Albert Camus (1913 - 1960)
The myth of Sisyphus
does not tolerate reason
The gods had condemned
Sisyphus to ceaselessly rolling a rock to the top of a mountain,
whence the stone would fall back of its own weight. They had
thought with some reason that there is no more dreadful punishment
than fu tile and hopeless labor.
one believes Homer, Sisyphus was the wisest and most prudent
of mortals. According to another tradition, however, he was
disposed to practice the profession of highwayman. I see no
contradiction in this. Opinions differ as to the reasons why
he became the futile laborer of the underworld. To begin with,
he is accused of a certain levity in regard to the gods. He
stole their secrets. Egina, the daughter of Esopus, was carried
off by Jupiter. The father was shocked by that disappearance
and complained to Sisyphus. He, who knew of the abduction,
offered to tell about it on condition that Esopu s would give
water to the citadel of Corinth. To the celestial thunderbolts
he preferred the benediction of water. He was punished for
this in the underworld. Homer tells us also that Sisyphus
had put Death in chains. Pluto could not endure the sight
of h is deserted, silent empire. He dispatched the god of
war, who liberated Death from the hands of her conqueror.
is said that Sisyphus, being near to death, rashly wanted
to test his wife's love. He ordered her to cast his unburied
body into the middle of the public square. Sisyphus woke up
in the underworld. And there, annoyed by an obedience so contrary
to human love, he obtained from Pluto permission to return
to earth in order to chastise his wife. But when he had seen
again the face of this world, enjoyed water and sun, warm
stones and the sea, he no longer wanted to go back to the
infernal darkness. Recalls, signs of anger, warnings were
of no avail. Many years more he lived facing the curve of
the gulf, the sparkling sea, and the smiles of earth. A decree
of the gods w as necessary. Mercury came and seized the impudent
man by the collar and, snatching him from his joys, lead him
forcibly back to the underworld, where his rock was ready
have already grasped that Sisyphus is the absurd hero. He
is, as much through his passions as through his torture. His
scorn of the gods, his hatred of death, and his passion for
life won him that unspeakable penalty in which the whole being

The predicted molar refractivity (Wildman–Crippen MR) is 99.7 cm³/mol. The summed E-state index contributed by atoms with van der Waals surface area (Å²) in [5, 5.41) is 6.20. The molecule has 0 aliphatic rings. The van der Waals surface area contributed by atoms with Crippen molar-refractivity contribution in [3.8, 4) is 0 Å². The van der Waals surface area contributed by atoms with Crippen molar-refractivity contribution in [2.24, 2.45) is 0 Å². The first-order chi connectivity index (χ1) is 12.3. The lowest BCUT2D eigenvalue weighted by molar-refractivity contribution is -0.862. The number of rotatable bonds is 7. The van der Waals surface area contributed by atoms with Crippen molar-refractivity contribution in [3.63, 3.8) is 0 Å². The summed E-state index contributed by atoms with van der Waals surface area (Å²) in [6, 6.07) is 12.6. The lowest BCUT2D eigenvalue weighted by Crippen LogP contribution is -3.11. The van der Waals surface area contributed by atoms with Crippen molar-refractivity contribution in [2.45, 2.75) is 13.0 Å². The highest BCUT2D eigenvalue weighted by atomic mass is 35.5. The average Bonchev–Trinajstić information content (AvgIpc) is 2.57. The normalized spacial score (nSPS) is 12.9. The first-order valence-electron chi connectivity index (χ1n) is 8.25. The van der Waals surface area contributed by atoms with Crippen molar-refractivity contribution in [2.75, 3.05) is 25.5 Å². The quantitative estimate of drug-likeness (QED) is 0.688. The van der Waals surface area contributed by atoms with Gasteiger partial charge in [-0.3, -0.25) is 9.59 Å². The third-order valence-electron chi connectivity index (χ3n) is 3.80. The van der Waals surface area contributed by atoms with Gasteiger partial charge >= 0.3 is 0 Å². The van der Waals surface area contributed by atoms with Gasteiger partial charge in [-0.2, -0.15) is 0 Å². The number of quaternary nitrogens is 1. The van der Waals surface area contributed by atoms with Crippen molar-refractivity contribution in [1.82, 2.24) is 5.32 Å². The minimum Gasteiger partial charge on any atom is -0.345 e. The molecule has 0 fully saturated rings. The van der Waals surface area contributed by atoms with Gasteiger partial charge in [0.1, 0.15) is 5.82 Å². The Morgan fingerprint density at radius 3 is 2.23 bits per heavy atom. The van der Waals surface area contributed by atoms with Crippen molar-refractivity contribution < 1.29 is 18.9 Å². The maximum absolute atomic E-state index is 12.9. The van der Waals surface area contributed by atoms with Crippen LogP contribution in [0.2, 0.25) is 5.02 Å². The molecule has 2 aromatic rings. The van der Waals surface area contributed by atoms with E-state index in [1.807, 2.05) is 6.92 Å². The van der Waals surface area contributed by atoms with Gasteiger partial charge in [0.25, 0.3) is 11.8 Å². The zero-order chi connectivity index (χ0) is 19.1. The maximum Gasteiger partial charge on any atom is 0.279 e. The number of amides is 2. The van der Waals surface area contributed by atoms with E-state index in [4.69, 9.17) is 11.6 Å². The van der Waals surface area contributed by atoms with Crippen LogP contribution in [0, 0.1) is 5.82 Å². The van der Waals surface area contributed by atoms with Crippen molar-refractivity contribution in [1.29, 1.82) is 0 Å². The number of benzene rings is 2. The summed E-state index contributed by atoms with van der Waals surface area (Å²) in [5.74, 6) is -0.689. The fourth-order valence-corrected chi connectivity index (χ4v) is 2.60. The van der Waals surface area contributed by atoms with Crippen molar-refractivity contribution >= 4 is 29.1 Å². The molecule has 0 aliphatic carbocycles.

is exerted toward accomplishing nothing. This is the price
that must be paid for the passions of this earth. Nothing
is told us about Sisyphus in the underworld. Myths are made
for the imagination to breathe life into them. As for this
myth, one sees merely the whole effort of a body straining
to raise the huge stone, to roll it, and push it up a slope
a hundred times over; one sees the face screw ed up, the cheek
tight against the stone, the shoulder bracing the clay-covered
mass, the foot wedging it, the fresh start with arms outstretched,
the wholly human security of two earth-clotted hands. At the
very end of his long effort measured by skyless space and
time without depth, the purpose is achieved. Then Sisyphus
watches the stone rush down in a few moments toward that lower
world whence he will have to push it up again toward the summit.
He goes back down to the plain.
is during that return, that pause, that Sisyphus interests
me. A face that toils so close to stones is already stone
itself! I see that man going back down with a heavy yet measured
step toward the torment of which he will never know the end.
That hour like a breathing-space which returns as surely as
his suffering, that is the hour of consciousness. At each
of those moments when he leaves the heights and gradually
sinks toward the lairs of the gods, he is superior to his
fate. He is stronger than his rock.
this myth is tragic, that is because its hero is conscious.
Where would his torture be, indeed, if at every step the hope
of succeeding upheld him? The workman of today works everyday